# Rate of convergence of Newton's method near a double root ERROR bound proof

For the following proof I would like to know for $$e_{n+1}=\frac{(m-1)g(r)+e_ng'(r)+O(e_n)}{mg(r)+e_ng'(r)+O(e_n)}e_n=\frac{m-1}{m}e_n+O(e_n^2)$$ why does the first part lead to the second part? Can anyone show specific details and computations to that it leads to O(en^2) rigorously?

my idea was replacing g(r) with taylor terms and g'(r) with taylor terms by taking derivative on the taylor terms of g(r). but i cant seem to get the result.

Question

Suppose that $r$ is a double root of $f(x)=0$; that is, $f(r)=f′(r)=0$ but $f''(r)\ne 0$, and suppose that f and all derivatives up to and including the second are continuous in some neighborhood of $r$. Show that $e_{n+1} ≈ 1/2 e_n$ for Newton’s method and thereby conclude that the rate of convergence is linear near a double root. (If the root has multiplicity $m$, then $e_{n+1} ≈ [(m − 1)/m]e_n$.)

Proof

At a simple root of a sufficiently smooth $f$ you get quadratic convergence close to the root, that is $e_{n+1}\approx Ce_n^2$ if $e_n$ is small enough. At a multiple root or far away from a cluster of roots the convergence is linear, the worse the higher the multiplicity. You are to quantify this slow convergence.

Let $r$ be a root of multiplicity $m$. Then one can extract $m$ linear factors $(-r)$ from $f$, so that $f(x)=(x-r)^mg(x)$, $g(r)\ne 0$, $g$ at least differentiable. Then $$f'(x)=m(x-r)^{m-1}g(x)+(x-r)^mg'(x)$$ and the Newton step gives $$x_{n+1}-r=x_n-r-\frac{(x_n-r)^mg(x_n)}{m(x_n-r)^{m-1}g(x_n)+(x_n-r)^mg'(x_n)} \\~\\ =\frac{(m-1)g(x_n)+(x_n-r)g'(x_n)}{mg(x_n)+(x_n-r)g'(x_n)}(x_n-r)$$ which implies $$e_{n+1}=\frac{(m-1)g(r)+e_ng'(r)+O(e_n)}{mg(r)+e_ng'(r)+O(e_n)}e_n=\frac{m-1}{m}e_n+O(e_n^2)$$ which should lead directly to the claim of your task.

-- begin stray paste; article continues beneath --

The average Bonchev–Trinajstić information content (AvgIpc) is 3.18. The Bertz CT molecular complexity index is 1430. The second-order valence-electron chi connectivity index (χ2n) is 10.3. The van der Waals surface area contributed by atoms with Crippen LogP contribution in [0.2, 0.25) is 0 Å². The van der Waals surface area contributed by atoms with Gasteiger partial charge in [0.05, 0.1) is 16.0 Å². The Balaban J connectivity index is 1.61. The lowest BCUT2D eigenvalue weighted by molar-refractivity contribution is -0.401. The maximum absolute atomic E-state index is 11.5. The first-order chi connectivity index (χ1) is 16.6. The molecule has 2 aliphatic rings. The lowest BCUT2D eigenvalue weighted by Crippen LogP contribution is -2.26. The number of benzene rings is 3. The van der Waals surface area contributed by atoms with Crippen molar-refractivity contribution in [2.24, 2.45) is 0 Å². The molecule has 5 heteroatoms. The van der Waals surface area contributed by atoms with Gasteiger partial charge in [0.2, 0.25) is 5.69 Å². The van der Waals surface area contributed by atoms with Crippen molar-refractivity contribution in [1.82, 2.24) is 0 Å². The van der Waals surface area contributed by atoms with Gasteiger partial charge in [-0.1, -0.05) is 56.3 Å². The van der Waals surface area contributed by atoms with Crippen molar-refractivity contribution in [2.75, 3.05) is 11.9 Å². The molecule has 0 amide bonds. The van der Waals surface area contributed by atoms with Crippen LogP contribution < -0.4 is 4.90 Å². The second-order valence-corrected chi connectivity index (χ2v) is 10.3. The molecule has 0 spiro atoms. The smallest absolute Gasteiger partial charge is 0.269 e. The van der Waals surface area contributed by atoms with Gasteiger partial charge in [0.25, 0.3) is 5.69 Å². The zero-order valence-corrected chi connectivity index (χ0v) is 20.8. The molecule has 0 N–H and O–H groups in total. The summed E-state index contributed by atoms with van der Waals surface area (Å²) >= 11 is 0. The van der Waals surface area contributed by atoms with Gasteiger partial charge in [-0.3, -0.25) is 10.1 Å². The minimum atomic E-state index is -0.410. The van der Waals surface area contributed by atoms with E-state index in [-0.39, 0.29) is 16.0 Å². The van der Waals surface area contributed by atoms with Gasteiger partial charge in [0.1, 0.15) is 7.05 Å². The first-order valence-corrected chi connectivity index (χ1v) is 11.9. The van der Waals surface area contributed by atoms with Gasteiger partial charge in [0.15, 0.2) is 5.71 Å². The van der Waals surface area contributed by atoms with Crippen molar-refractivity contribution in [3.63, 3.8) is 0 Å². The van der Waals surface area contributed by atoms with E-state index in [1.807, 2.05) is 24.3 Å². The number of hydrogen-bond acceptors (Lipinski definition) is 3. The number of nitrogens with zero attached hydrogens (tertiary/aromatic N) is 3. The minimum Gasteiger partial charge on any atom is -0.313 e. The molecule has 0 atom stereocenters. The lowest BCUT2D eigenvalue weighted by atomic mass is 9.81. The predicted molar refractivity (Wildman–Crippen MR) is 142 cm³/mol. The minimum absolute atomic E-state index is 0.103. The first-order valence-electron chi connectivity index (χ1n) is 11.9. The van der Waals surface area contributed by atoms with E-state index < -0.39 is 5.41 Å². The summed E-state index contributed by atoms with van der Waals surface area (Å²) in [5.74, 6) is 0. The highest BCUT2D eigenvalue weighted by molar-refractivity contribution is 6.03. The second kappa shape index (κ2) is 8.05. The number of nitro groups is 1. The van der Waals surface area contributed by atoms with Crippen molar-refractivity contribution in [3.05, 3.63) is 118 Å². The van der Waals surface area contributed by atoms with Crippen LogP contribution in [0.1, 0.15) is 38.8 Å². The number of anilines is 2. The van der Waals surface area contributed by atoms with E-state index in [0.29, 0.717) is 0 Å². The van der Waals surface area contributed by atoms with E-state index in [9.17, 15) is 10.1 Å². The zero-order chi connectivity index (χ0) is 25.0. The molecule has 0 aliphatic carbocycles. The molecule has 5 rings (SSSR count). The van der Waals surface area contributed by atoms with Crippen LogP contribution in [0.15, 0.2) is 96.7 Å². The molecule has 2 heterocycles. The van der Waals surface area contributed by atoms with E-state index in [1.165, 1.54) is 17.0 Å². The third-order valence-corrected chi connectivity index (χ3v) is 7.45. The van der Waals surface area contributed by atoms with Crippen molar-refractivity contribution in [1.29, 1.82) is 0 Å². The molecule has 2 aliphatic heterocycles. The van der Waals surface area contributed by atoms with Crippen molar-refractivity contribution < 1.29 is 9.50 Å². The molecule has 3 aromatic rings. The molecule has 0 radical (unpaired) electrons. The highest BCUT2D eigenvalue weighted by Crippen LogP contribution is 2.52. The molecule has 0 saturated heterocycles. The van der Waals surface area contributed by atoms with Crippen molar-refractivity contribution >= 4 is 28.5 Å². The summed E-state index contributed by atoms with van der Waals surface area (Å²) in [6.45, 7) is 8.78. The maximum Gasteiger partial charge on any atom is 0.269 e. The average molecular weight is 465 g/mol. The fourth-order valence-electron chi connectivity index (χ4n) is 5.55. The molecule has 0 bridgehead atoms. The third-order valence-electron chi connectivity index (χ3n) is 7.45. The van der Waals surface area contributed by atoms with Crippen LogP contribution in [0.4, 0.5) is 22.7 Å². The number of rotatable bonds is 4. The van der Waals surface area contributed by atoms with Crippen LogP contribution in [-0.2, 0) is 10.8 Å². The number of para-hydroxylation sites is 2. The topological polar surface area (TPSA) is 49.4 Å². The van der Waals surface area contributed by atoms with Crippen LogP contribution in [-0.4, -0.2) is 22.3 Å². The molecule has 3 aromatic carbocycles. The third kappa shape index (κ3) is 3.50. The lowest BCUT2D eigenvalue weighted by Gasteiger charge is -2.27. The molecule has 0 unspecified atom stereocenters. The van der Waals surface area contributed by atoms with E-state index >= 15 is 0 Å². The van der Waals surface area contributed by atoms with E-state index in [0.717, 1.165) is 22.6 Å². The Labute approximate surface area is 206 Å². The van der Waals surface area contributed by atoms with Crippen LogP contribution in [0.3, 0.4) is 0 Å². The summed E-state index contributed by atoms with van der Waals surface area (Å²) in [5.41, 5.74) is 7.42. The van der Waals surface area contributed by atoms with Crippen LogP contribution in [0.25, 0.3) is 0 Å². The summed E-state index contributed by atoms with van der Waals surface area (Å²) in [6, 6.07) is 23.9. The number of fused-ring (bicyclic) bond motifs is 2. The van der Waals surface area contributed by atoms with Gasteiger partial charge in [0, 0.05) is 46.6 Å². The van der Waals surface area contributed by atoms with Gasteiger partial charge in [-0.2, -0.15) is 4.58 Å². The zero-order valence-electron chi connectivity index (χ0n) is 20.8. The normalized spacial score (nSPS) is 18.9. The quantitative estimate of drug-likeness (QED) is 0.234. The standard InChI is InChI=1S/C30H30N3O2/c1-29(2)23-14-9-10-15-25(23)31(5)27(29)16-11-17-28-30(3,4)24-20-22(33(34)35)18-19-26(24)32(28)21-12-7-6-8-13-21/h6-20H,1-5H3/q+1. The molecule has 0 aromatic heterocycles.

Starting from \begin{align}e_{n+1}&=\frac{(m-1)g(r)+e_ng^{\prime}(r)+O_1\left(e_n\right)}{mg(r)+e_ng^{\prime}(r)+O_2\left(e_n\right)}e_n\\ &=\frac{\frac{m-1}m+\frac{e_ng^{\prime}(r)+O_1\left(e_n\right)}{mg(r)}}{1+\frac{e_ng^{\prime}(r)+O_2\left(e_n\right)}{mg(r)}}e_n\\ &=\frac{K+y}{1+x}e_n\end{align} Where we have distinguished $O_1\left(e_n\right)$ from $O_2\left(e_n\right)$ as two different quantities both of the same order of magnitude and set \begin{align}K&=\frac{m-1}m\\ y&=\frac{e_ng^{\prime}(r)+O_1\left(e_n\right)}{mg(r)}\\ x&=\frac{e_ng^{\prime}(r)+O_2\left(e_n\right)}{mg(r)}\end{align} Then we know that $$\frac{K+y}{1+x}\approx(K+y)(1-x)\approx K+y-Kx$$ So we actually compute $$\frac{K+y}{1+x}-K-y+Kx=\frac{Kx^2-xy}{1+x}$$ And then $$e_{n+1}=Ke_n+\frac y{e_n}e_n^2-K\frac x{e_n}e_n^2+\frac{K\frac{x^2}{e_n^2}-\frac{xy}{e_n^2}}{1+x}e_n^3$$ Since $x$ and $y$ are both $O\left(e_n\right)$ it follows that $$\frac y{e_n}=\frac{g^{\prime}(r)+\frac{O_1\left(e_n\right)}{e_n}}{mg(r)}$$ and $$\frac x{e_n}=\frac{g^{\prime}(r)+\frac{O_2\left(e_n\right)}{e_n}}{mg(r)}$$ are both bounded as $e_n\rightarrow0$ so then $$\frac{e_{n+1}-\frac{m-1}me_n}{e_n^2}=\frac{e_{n+1}-Ke_n}{e_n^2}=\frac y{e_n}-K\frac x{e_n}+\frac{K\frac{x^2}{e_n^2}-\frac{xy}{e_n^2}}{1+x}e_n$$ Is bounded as $e_n\rightarrow0$ which is the same as saying $e_{n+1}-\frac{m-1}me_n=O\left(e_n^2\right)$
• That's exactly what you do in the definition of the derivative, isn't it? $$f(e_n)=O\left(e_n\right)$$ means that $$\frac{f(e_n)}{e_n}$$ is bounded as $e_n\rightarrow0$. – user5713492 Feb 19 '18 at 5:59
• I could have maybe gotten by subtracting $K$ instead of $K+y-Kx$ from $\frac{K+y}{1+x}$ and I think things would probably have still worked out. But the capability to replace that line with the wavy equals $(\approx)$ with an algebraically determined exact estimate makes it easy to transition from hand-wavy intuitive stuff to a rigorous proof. I remember seeing my mathematical physics professor do this for one proof and it left a great impression on me. – user5713492 Feb 19 '18 at 6:03